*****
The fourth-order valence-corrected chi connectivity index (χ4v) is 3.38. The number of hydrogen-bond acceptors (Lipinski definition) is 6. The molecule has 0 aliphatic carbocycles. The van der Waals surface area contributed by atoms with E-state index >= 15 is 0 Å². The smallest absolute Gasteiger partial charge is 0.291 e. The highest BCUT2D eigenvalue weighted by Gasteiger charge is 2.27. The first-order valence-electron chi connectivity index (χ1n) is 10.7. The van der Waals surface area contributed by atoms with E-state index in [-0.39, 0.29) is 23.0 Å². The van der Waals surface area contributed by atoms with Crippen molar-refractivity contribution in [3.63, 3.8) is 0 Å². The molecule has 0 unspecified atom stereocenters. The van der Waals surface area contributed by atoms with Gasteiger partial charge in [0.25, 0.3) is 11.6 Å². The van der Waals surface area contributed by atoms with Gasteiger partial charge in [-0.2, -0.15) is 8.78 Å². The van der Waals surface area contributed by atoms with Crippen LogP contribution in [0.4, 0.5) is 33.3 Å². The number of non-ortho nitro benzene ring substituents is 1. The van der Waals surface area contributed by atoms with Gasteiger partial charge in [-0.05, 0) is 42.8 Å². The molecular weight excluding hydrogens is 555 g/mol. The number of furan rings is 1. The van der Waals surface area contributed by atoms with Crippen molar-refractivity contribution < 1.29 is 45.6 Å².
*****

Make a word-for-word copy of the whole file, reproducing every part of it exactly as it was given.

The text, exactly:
The fourth-order valence-corrected chi connectivity index (χ4v) is 3.38. The number of hydrogen-bond acceptors (Lipinski definition) is 6. The molecule has 0 aliphatic carbocycles. The van der Waals surface area contributed by atoms with E-state index >= 15 is 0 Å². The smallest absolute Gasteiger partial charge is 0.291 e. The highest BCUT2D eigenvalue weighted by Gasteiger charge is 2.27. The first-order valence-electron chi connectivity index (χ1n) is 10.7. The van der Waals surface area contributed by atoms with E-state index in [-0.39, 0.29) is 23.0 Å². The van der Waals surface area contributed by atoms with Crippen molar-refractivity contribution in [3.63, 3.8) is 0 Å². The molecule has 0 unspecified atom stereocenters. The van der Waals surface area contributed by atoms with Gasteiger partial charge in [0.25, 0.3) is 11.6 Å². The van der Waals surface area contributed by atoms with Gasteiger partial charge in [-0.2, -0.15) is 8.78 Å². The van der Waals surface area contributed by atoms with Crippen LogP contribution in [0.4, 0.5) is 33.3 Å². The number of non-ortho nitro benzene ring substituents is 1. The van der Waals surface area contributed by atoms with Gasteiger partial charge in [-0.05, 0) is 42.8 Å². The molecular weight excluding hydrogens is 555 g/mol. The number of furan rings is 1. The van der Waals surface area contributed by atoms with Crippen molar-refractivity contribution < 1.29 is 45.6 Å².